- US core consumer prices lifted in line with the Fed’s 2% inflation target, vindicating June’s rate hike.
- Slowing credit growth and infrastructure spending is pointing to softer Chinese growth for the June quarter.
- Australia’s labour market continues to tighten, but employment growth and hours worked have lost momentum and wage growth is subdued.
- US tariffs on US$34 billion worth of Chinese goods came into effect in early July, with China responding in kind with tariffs on key American exports.
- European political tensions are on the rise, with the UK’s Brexit plan resulting in ministerial resignations and Italy’s budget likely to delay deficit reduction.
Australian economic growth is on a sound footing, supported by a bounce in global growth, a strong commodities sector, and improved business and public sector investment. However, while there has been a surge in employment and hours worked over the past year, momentum has slowed from 2017’s pace, and wage growth remains subdued at around 2.0%.
The synchronised global growth story has found itself under threat from escalating trade tensions, European political risks, and a slowing Chinese economy. These risks emerge in the context of tightening monetary policy globally, as inflation slowly moves higher in line with central bank targets. Despite labour market tightness, wage growth is not yet sustainable and household sectors remain exposed.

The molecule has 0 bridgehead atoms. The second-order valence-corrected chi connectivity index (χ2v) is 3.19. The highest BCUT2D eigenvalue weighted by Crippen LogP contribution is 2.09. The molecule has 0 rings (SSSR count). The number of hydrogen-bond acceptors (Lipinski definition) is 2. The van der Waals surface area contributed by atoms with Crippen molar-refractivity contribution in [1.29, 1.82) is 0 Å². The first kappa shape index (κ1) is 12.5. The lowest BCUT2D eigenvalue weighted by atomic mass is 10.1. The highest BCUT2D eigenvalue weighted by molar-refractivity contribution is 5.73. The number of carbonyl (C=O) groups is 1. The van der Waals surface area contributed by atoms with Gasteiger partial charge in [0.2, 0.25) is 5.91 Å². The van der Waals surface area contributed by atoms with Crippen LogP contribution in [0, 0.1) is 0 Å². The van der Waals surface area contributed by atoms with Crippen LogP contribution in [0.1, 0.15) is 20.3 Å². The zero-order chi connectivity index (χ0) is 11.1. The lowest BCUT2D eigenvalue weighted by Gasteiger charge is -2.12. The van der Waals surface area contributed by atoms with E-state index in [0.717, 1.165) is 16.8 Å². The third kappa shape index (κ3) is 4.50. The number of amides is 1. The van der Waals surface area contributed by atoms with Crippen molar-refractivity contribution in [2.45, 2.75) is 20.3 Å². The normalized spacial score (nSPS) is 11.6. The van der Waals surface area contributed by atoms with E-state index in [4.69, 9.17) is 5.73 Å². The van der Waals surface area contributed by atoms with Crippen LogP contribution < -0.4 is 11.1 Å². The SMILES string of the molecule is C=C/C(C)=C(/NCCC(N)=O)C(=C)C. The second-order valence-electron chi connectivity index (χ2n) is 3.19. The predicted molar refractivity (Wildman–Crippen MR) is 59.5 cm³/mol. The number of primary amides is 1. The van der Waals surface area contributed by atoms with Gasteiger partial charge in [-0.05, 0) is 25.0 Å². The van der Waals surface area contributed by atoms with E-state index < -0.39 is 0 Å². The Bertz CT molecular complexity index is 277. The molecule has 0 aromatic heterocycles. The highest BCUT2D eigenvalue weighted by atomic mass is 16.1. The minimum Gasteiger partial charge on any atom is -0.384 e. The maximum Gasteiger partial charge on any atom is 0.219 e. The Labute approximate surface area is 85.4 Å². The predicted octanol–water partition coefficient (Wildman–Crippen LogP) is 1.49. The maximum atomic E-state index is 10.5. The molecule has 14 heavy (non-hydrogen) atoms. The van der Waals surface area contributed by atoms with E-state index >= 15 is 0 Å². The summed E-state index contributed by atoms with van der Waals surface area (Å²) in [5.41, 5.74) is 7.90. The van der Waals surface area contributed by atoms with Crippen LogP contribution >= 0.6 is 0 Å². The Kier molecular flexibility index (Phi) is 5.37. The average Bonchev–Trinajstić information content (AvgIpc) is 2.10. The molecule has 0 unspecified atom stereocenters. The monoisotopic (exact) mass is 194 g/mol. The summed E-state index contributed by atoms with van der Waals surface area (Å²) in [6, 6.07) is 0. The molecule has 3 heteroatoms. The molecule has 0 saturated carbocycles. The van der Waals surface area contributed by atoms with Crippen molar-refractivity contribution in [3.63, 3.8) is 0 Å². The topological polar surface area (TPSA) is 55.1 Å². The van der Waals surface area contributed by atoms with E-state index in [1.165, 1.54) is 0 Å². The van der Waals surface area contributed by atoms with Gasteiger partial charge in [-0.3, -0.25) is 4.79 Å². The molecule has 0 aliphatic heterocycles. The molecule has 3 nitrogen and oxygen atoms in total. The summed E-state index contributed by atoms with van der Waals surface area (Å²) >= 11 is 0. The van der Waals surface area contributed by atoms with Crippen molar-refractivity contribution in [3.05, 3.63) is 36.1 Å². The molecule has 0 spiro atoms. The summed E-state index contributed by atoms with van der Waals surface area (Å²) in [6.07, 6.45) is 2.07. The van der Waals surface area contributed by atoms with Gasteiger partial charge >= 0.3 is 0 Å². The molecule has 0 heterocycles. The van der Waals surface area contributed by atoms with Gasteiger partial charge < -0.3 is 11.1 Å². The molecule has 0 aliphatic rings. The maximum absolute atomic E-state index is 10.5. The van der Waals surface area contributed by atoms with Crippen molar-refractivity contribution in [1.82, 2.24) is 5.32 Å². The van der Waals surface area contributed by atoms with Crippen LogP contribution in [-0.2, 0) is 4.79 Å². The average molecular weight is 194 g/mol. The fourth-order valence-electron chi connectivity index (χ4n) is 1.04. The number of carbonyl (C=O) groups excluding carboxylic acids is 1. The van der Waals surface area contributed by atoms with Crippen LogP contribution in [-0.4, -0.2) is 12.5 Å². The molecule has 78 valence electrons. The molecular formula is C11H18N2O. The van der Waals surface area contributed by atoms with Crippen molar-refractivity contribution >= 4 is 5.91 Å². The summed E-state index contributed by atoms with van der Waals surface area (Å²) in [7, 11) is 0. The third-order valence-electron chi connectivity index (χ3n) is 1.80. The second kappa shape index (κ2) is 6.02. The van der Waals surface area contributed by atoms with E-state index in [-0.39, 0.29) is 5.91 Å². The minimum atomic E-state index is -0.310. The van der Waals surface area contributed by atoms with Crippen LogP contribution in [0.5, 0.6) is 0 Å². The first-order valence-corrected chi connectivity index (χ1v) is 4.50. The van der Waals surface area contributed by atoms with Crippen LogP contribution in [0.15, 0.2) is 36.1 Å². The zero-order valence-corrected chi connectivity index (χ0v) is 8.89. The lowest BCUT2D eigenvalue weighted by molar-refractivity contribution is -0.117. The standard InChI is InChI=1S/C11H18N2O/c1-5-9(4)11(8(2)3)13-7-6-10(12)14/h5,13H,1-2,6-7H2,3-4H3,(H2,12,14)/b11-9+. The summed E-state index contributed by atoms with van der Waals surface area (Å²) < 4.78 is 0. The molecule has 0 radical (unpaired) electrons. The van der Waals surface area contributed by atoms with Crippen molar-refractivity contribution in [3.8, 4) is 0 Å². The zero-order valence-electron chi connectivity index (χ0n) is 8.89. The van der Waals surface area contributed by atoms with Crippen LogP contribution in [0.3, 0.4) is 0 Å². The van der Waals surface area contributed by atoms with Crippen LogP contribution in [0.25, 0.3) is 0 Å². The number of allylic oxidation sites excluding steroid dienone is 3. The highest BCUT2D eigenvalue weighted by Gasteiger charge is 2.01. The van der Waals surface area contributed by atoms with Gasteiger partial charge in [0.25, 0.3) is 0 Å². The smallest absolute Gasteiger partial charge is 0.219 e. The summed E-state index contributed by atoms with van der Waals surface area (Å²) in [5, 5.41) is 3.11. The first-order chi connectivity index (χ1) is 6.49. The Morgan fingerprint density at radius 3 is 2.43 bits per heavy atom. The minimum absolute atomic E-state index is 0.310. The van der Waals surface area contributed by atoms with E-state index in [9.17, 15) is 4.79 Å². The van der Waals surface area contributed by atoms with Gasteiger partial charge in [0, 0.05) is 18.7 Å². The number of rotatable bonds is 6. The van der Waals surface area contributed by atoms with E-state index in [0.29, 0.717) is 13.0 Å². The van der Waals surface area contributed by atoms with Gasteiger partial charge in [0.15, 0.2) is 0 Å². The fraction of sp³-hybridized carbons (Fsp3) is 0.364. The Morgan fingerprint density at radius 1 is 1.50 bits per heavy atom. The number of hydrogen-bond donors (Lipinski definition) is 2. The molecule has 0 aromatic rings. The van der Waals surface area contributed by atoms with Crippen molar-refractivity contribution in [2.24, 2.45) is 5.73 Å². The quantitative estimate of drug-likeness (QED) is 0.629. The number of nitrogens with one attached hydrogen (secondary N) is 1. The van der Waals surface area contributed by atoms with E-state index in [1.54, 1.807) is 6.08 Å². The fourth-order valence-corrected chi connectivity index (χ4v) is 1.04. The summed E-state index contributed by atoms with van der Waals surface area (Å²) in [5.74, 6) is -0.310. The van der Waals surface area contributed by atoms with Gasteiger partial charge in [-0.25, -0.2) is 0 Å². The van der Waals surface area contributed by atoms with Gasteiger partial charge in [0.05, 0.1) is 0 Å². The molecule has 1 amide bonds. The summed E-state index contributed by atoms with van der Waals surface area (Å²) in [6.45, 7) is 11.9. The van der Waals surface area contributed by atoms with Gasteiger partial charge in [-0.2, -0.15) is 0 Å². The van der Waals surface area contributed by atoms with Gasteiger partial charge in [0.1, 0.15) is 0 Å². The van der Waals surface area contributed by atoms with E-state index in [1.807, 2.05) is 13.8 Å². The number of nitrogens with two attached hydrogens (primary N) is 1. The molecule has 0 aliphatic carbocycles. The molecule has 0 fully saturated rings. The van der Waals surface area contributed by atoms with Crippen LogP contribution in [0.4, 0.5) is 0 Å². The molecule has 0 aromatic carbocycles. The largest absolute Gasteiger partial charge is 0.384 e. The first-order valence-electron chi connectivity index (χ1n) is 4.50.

The US March quarter GDP was lower than previously estimated, weighed down by the weakest consumer spending in almost five years. June’s third estimate reading showed growth at an annual rate of 2.0%, down 0.2 points on the previous estimate. While Trump’s $1.5 trillion tax cuts are expected to provide a boost to consumer spending in the June quarter, the tit-for-tat tariff war with major trading partners—including China, Canada, Mexico and the EU—could prove a drag on growth, putting pressure on supply chains and possibly undercutting business investment.
Headline inflation in the eurozone rose from 1.9% to 2.0% in June, although this was due mostly to an 8.0% rise in energy prices. Underlying price pressure remains weak, with the core CPI falling from 1.1% to 1.0%.
China’s economy continues to show signs of fatigue, with slowing credit growth and infrastructure spending pointing to softer economic growth for the June quarter. June’s official PMI figure showed a further loss of momentum in the manufacturing economy, falling from 51.6 to 51.5, while industrial production also fell 6.9% to 6.8% year-on-year.
Revised GDP data confirmed that the Japanese economy shrank by an annualised 0.6% in the March quarter, putting an end to eight consecutive quarters of growth. This places Japan at risk of a technical recession (defined as two consecutive quarters of negative growth), and while the contraction was caused by temporary factors, a strong rebound appears unlikely.